Christianson demonstrates a good grasp of where his work fits into the larger debate about the significance of the Underground Railroad that has emerged over the last decade or so. He clearly takes issue with such scholars as Larry Gara (The Liberty Line: The Legend of the Underground Railroad ) and, more recently, John Hope Franklin and Loren Schweninger (Runaway Slaves: Rebels on the Plantation ), who have questioned whether the Underground Railroad ever transported many slaves to freedom. Siding with Stanley Harrold (Subversives: Antislavery Community in Washington, D.C., 1828-1865 ) and Fergus Bordewich (Bound for Canaan: The Underground Railroad and the War for the Soul of America ), Christianson argues that “by the 1850s the Underground Railroad was an integral part of the struggle against slavery” that had developed “sophisticated networks and routes to move fugitive slaves” (p. 147). At least on the eastern seaboard, Christianson has demonstrated through Nalle, the Underground Railroad was far more than just a legend.
Morgans likewise makes arresting claims for the significance of the Underground Railroad on the western frontier, which he defines as the states of Missouri, Arkansas, and Iowa; the territories of Kansas and Nebraska; and the Indian Nations. Agreeing with the proposition that slavery needed to expand in order to survive, Morgans argues that the Underground Railroad derailed slavery along the western frontier, and ultimately, nationally. He writes: “The escapes of bondspersons in the Kansas Territory and western Missouri changed the whole equation of expanding into the west. This stifling of the expansion of slavery helped to ultimately sow seeds for the destruction of that horrible institution in the United States” (p. 188). Although Morgans never explicitly extends his argument to claim that the Underground Railroad caused the Civil War, it would be a logical inference to do so.
Unfortunately, Morgans does not convincingly support his rather striking thesis. Even aside from the question of whether the survival of slavery was contingent on its expansion, Morgans does not provide the kind of evidence that would lend credibility to his thesis. He observes that forty-one thousand fugitives escaped from slavery in Missouri between 1860 and 1863. However, this figure tells us nothing about how many fled their bondage before the outbreak of hostilities in 1861, when the Civil War disrupted the routines of life and made escape vastly easier. Morgans likewise disputes the estimate that Kansas never had more than two hundred slaves within its boundaries, but even if one accepts his largely anecdotal evidence, it is difficult to believe that Kansas ever harbored a slave population.
Morgans succeeds much better in achieving the more modest aim of his book, namely, “to detail as many freedom escapes as possible along the liberty line on the western frontier of the United States.” (p. 189) His book reflects extensive research into primary and secondary sources. If a fugitive slave has left a trace in history, Morgans seems to have found it.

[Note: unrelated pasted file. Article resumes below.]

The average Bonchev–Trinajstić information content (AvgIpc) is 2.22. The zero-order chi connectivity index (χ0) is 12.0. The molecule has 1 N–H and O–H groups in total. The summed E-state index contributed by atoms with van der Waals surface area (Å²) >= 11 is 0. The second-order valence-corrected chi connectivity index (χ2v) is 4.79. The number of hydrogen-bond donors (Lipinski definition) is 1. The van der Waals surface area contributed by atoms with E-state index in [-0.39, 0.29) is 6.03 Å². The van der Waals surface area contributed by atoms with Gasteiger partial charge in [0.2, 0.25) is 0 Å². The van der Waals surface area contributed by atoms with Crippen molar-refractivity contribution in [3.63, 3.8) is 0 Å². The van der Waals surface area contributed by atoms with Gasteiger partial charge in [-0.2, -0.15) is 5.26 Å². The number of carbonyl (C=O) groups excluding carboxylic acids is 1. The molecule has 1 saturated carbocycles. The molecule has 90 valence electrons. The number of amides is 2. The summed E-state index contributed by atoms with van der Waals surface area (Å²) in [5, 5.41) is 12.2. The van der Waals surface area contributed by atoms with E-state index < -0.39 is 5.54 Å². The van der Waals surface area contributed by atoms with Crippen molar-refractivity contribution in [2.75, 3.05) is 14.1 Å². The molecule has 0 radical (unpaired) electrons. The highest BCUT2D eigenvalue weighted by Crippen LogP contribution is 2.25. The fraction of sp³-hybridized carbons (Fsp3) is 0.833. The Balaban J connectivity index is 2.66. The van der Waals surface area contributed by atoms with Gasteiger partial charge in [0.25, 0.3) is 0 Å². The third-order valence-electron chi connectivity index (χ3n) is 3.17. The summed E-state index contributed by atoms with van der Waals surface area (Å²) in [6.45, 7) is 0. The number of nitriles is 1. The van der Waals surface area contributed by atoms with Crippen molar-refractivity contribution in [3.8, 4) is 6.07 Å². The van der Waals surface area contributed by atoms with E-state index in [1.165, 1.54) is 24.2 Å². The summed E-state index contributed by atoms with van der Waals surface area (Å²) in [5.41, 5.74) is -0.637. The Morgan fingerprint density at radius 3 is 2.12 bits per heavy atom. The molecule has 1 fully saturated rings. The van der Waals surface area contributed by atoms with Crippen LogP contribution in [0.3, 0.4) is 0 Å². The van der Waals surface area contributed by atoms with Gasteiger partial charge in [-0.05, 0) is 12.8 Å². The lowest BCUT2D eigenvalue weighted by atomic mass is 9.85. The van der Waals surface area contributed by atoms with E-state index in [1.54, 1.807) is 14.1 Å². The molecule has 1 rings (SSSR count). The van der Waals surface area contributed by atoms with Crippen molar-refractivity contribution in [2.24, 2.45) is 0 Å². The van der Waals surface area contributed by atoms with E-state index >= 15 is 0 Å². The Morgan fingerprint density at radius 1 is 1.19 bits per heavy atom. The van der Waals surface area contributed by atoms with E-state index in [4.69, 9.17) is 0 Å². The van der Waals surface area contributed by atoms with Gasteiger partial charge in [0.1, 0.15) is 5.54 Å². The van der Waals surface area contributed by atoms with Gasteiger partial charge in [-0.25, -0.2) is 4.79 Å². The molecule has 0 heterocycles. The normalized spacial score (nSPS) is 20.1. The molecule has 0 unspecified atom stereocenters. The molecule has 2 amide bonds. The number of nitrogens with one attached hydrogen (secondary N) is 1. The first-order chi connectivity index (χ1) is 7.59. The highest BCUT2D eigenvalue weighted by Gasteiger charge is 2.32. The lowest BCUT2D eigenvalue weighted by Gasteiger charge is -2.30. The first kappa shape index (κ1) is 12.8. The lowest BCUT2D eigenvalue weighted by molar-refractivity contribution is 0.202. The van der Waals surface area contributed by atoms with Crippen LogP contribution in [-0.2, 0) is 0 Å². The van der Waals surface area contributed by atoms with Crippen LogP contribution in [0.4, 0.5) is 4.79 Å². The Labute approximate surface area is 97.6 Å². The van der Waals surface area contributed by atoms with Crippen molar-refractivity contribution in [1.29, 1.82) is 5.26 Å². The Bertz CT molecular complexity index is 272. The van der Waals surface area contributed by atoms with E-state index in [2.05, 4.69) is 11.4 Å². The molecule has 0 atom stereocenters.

As inclusive as The Underground Railroad on the Western Frontier is, it would be helpful if the book were more analytical and provided more context. Morgans begins his book with a discussion of escapes from Kansas. In this chapter, however, Morgans neglects to provide the reader with some crucial basic information, such as how many slaves lived in Kansas and where they lived in the territory. An analysis of the major escape routes out of Kansas, rather than retelling many anecdotes about such escapes, would also have been helpful.
This book also suffers from some organizational problems. Chronologically it would have made sense to begin the book with a discussion of slavery and escapes from slavery in Missouri, which entered the Union in 1821, some thirty years before Kansas was even organized as a territory. As Morgans points out, it was not until the development of hemp culture in western Missouri in the 1850s that anyone dreamed of trying to bring slaves into adjacent regions of Kansas, where hemp, a product typically associated with slave labor, could also be grown. The possibility that Kansas might have succeeded as a slave state would have seemed much more likely if the chapters on Missouri had preceded a discussion of Kansas.
Morgans has written a book that is quite comprehensive in documenting escapes along the western frontier in the decades before the Civil War. He also makes some interesting points about escapes from the frontier, such as that fugitive slaves fleeing Arkansas often made their way west to Indian Territory, where they believed they would be better treated. But he has left considerable room for a work that offers a better overview and analysis of Underground Railroad operations on the western frontier.
If there is additional discussion of this review, you may access it through the list discussion logs at: http://h-net.msu.edu/cgi-bin/logbrowse.pl.
Thomas Mainwaring. Review of Christianson, Scott, Freeing Charles: The Struggle to Free a Slave on the Eve of the Civil War and
Morgans, James Patrick, The Underground Railroad on the Western Frontier: Escapes from Missouri, Arkansas, Iowa and the Territories of Kansas, Nebraska and the Indian Nations, 1840-1865.
H-CivWar, H-Net Reviews.